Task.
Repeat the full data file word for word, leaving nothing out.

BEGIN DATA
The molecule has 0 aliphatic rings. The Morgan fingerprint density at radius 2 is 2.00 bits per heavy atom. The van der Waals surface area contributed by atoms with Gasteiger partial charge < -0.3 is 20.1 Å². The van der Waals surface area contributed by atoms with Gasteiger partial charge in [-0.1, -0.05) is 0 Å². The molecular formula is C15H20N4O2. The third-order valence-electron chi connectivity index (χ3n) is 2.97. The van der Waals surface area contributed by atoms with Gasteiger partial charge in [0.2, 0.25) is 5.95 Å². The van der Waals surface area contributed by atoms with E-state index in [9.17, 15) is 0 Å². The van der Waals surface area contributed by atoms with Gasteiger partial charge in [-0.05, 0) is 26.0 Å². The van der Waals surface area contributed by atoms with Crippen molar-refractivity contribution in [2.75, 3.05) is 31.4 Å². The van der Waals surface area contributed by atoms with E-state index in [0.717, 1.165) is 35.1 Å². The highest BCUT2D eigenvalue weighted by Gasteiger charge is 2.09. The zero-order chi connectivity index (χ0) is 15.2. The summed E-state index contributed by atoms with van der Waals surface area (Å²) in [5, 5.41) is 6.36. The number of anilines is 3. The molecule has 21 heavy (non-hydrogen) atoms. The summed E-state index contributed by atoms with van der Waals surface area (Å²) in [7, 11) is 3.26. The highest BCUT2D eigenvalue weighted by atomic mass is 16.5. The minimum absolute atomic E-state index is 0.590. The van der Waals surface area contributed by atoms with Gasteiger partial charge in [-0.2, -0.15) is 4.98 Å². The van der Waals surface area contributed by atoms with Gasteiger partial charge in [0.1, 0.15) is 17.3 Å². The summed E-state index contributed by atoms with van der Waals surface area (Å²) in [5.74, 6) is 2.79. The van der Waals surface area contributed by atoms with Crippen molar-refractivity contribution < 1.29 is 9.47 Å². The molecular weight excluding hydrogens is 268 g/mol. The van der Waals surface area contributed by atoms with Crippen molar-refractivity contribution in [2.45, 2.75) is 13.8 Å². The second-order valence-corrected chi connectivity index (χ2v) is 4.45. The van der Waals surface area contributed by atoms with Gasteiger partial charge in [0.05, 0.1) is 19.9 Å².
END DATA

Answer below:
The molecule has 0 aliphatic rings. The Morgan fingerprint density at radius 2 is 2.00 bits per heavy atom. The van der Waals surface area contributed by atoms with Gasteiger partial charge < -0.3 is 20.1 Å². The van der Waals surface area contributed by atoms with Gasteiger partial charge in [-0.1, -0.05) is 0 Å². The molecular formula is C15H20N4O2. The third-order valence-electron chi connectivity index (χ3n) is 2.97. The van der Waals surface area contributed by atoms with Gasteiger partial charge in [0.2, 0.25) is 5.95 Å². The van der Waals surface area contributed by atoms with E-state index in [9.17, 15) is 0 Å². The van der Waals surface area contributed by atoms with Gasteiger partial charge in [-0.05, 0) is 26.0 Å². The van der Waals surface area contributed by atoms with Crippen molar-refractivity contribution in [2.75, 3.05) is 31.4 Å². The van der Waals surface area contributed by atoms with E-state index in [0.717, 1.165) is 35.1 Å². The highest BCUT2D eigenvalue weighted by Gasteiger charge is 2.09. The zero-order chi connectivity index (χ0) is 15.2. The summed E-state index contributed by atoms with van der Waals surface area (Å²) in [5, 5.41) is 6.36. The number of anilines is 3. The molecule has 21 heavy (non-hydrogen) atoms. The summed E-state index contributed by atoms with van der Waals surface area (Å²) in [7, 11) is 3.26. The highest BCUT2D eigenvalue weighted by atomic mass is 16.5. The minimum absolute atomic E-state index is 0.590. The van der Waals surface area contributed by atoms with Gasteiger partial charge in [-0.2, -0.15) is 4.98 Å². The van der Waals surface area contributed by atoms with Gasteiger partial charge in [0.1, 0.15) is 17.3 Å². The summed E-state index contributed by atoms with van der Waals surface area (Å²) in [5.74, 6) is 2.79. The van der Waals surface area contributed by atoms with Crippen molar-refractivity contribution < 1.29 is 9.47 Å². The molecular weight excluding hydrogens is 268 g/mol. The van der Waals surface area contributed by atoms with Crippen molar-refractivity contribution in [2.45, 2.75) is 13.8 Å². The second-order valence-corrected chi connectivity index (χ2v) is 4.45. The van der Waals surface area contributed by atoms with Gasteiger partial charge in [0.05, 0.1) is 19.9 Å².